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Music Review - `Get Together ` by Henrietta Swan (jh)

Henrietta Swan  - Get Together (click on image to watch video)

07 October 2019 


Yes, it’s that “Get Together,” written by Chet Powers in 1963 that became an anthem song for the ‘70s generation from The Youngbloods, that is the title track from the band Henrietta Swan. The song thankfully does lend itself to some creative treatments such as that by Dave Alvin and Jimmie Dale Gilmore on their Downey to Lubbock from last year. In the hands of this folk-rock band, It sounds almost like a Fairport Convention with Sandy Denny arrangement. That’s not just due to the instrumentation but frontwoman vocalist Laura Shera Levine resembles Denny. Luke Bolla adds the fiddle with Ethan Ballinger chiming in on mandolin.

The band is essentially a virtual collective as stated in the press materials “We’re a virtual band, comprised of musicians, poets, and engineers from different parts of the U.S. that collaborate both via the internet and in-person to create our music.” You’ll find the names of keyboardist Brother Paul Brown, bassist John Heithaus, multiple string man Ballinger, and drummer Pete Young on other releases from the Pure Music Nashville label. Yet, Levine and guitarists Marc Davison and Gary Gladson seem to be part of the core unit since they share writing credits on two of the four selections. The band is named in honor of, and inspired by a scientific hero, Henrietta Swan Leavitt (1858-1921), a famous American astronomer.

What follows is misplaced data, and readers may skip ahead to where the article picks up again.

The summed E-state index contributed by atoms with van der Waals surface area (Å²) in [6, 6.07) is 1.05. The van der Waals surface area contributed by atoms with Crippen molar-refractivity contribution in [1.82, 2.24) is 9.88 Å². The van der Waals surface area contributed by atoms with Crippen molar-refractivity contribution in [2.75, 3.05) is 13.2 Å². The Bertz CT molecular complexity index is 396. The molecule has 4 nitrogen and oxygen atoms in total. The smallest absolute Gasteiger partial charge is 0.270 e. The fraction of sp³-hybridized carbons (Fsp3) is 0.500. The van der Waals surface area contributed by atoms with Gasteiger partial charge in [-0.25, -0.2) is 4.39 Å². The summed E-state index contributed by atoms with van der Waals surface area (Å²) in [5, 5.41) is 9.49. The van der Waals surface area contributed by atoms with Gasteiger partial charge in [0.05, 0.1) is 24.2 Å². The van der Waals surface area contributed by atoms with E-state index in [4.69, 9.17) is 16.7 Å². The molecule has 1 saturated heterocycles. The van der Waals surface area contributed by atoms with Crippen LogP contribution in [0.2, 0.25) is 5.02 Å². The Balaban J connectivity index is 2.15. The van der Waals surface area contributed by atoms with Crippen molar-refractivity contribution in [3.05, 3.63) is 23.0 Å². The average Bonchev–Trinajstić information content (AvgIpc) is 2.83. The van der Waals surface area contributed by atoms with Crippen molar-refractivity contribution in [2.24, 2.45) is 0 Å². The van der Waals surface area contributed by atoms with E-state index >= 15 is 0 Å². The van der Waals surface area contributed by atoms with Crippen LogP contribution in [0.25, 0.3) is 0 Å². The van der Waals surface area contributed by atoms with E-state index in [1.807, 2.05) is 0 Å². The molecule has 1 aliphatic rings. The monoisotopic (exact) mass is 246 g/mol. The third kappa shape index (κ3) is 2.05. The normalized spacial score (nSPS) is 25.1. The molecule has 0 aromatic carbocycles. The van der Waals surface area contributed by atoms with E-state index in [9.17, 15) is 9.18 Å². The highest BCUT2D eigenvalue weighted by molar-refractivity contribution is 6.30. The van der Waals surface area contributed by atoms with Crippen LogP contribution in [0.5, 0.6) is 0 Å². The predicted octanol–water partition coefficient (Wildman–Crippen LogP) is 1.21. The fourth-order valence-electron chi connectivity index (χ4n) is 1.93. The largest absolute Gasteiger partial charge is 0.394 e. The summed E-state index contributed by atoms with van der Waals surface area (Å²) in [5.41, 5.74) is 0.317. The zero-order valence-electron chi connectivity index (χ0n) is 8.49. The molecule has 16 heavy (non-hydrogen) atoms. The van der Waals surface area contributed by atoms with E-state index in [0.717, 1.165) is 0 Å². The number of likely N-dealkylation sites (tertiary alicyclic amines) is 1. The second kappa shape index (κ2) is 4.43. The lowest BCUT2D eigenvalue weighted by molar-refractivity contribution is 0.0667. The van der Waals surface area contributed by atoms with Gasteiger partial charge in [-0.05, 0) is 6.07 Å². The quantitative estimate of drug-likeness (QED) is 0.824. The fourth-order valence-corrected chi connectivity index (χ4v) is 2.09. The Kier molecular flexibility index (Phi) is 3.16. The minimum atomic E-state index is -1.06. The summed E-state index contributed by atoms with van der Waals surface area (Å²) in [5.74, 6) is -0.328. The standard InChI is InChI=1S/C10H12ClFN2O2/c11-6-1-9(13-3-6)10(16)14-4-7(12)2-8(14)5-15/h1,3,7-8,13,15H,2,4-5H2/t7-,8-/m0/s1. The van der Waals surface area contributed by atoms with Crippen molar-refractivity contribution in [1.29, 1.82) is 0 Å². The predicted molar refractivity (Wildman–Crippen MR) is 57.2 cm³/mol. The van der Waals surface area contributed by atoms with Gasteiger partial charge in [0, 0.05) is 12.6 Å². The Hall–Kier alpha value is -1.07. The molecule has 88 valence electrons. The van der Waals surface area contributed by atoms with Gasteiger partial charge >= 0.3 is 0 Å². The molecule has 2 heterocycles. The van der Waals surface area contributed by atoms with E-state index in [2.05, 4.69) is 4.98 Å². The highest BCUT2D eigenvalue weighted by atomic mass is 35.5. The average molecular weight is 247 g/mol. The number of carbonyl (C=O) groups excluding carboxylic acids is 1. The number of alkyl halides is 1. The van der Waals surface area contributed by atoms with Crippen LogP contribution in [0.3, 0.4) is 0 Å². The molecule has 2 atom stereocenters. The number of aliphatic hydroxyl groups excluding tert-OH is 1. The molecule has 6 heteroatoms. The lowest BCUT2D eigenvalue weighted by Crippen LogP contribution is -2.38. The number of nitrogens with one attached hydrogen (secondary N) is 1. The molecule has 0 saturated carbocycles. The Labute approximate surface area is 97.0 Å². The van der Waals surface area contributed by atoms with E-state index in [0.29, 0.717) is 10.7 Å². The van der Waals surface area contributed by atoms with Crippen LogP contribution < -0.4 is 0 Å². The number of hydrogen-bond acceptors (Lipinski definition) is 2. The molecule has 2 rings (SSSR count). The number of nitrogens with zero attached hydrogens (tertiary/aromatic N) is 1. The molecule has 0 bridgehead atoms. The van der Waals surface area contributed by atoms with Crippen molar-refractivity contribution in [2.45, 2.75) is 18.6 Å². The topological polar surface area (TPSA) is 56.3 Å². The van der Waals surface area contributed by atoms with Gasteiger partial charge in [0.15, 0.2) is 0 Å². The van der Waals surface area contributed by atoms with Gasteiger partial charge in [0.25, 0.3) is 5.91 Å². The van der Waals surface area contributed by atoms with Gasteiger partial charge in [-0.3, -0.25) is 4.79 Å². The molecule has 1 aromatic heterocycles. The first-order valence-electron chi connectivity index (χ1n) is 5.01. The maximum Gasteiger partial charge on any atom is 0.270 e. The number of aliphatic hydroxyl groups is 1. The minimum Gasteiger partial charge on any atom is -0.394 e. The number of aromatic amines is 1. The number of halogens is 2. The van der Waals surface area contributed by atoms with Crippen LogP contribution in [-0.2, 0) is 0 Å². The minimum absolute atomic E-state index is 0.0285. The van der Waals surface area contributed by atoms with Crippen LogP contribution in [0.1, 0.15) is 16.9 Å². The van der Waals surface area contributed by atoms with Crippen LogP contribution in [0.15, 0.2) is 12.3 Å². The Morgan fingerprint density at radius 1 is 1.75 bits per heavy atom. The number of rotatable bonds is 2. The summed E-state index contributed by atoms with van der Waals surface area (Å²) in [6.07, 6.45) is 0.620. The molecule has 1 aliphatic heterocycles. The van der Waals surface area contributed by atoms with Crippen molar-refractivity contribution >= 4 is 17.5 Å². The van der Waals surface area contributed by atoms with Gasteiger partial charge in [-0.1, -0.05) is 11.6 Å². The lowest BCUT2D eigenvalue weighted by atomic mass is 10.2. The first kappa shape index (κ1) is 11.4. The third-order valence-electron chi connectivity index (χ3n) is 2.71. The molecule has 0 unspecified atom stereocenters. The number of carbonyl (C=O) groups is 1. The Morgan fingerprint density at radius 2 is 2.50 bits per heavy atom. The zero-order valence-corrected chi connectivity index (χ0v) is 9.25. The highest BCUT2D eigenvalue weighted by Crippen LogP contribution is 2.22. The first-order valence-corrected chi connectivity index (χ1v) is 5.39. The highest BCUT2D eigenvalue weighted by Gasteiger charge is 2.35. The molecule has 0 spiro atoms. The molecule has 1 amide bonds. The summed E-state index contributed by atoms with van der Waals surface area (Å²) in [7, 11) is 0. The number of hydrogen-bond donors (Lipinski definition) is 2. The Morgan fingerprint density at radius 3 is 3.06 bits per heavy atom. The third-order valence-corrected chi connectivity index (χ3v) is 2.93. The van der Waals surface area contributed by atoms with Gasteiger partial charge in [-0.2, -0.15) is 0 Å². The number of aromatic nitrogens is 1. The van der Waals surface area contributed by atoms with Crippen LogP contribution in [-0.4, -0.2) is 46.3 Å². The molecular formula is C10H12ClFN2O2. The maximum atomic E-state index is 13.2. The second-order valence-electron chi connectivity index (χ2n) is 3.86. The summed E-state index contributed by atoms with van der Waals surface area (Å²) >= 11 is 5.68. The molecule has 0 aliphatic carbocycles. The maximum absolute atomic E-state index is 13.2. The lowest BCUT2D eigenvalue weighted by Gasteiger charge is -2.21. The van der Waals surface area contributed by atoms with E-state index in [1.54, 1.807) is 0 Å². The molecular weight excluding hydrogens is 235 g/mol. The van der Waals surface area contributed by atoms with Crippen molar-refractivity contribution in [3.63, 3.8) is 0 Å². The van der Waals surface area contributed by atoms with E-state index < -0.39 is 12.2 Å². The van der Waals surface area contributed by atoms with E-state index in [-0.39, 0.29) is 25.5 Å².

They begin with a rollicking version of perhaps Chris Rea’s biggest tune, “The Road to Hell” where Shera is convincing as a rock singer who can belt it like Chrissie Hynde, soaring above the raging electric guitars, Bolla’s fiddle, and Brother Paul’s swirling B3.  The band retreats to more of a folk-rock sound on their original ”Odessa,” a richly textured dark tone that builds to a crescendo with fiddle and guitar in the midsection and at the close behind Levine’s powerful voice. The other original “Unfold,” written by five of the contributors, finds her vocal delivery dropping into the lower register, over a softer instrumental backdrop, punctuated with acoustic guitars, fiddles, and lush vocal harmonies.

The two originals are quite impressive, leaving one to ponder what a full-length of originals would sound like. Levine has great vocal range and versatility with a band that has, due to its virtual nature, limitless potential. Theirs is a sound that lies somewhere between the best of power rock and British folk-rock, not unlike The Rails. We need to hear more from Henrietta Swan.



Jim Hynes



Jim Hynes is an independent contributor on music for several magazines, including Elmore and Country Standard Time. He has also written for Variety. He was a listener-supported public station(s) radio host for 25 years in CT, MI, NJ and PA. He is also a Live music host/Emcee at several national and regional venues.

To Read All of Jim's Reviews, Click Here




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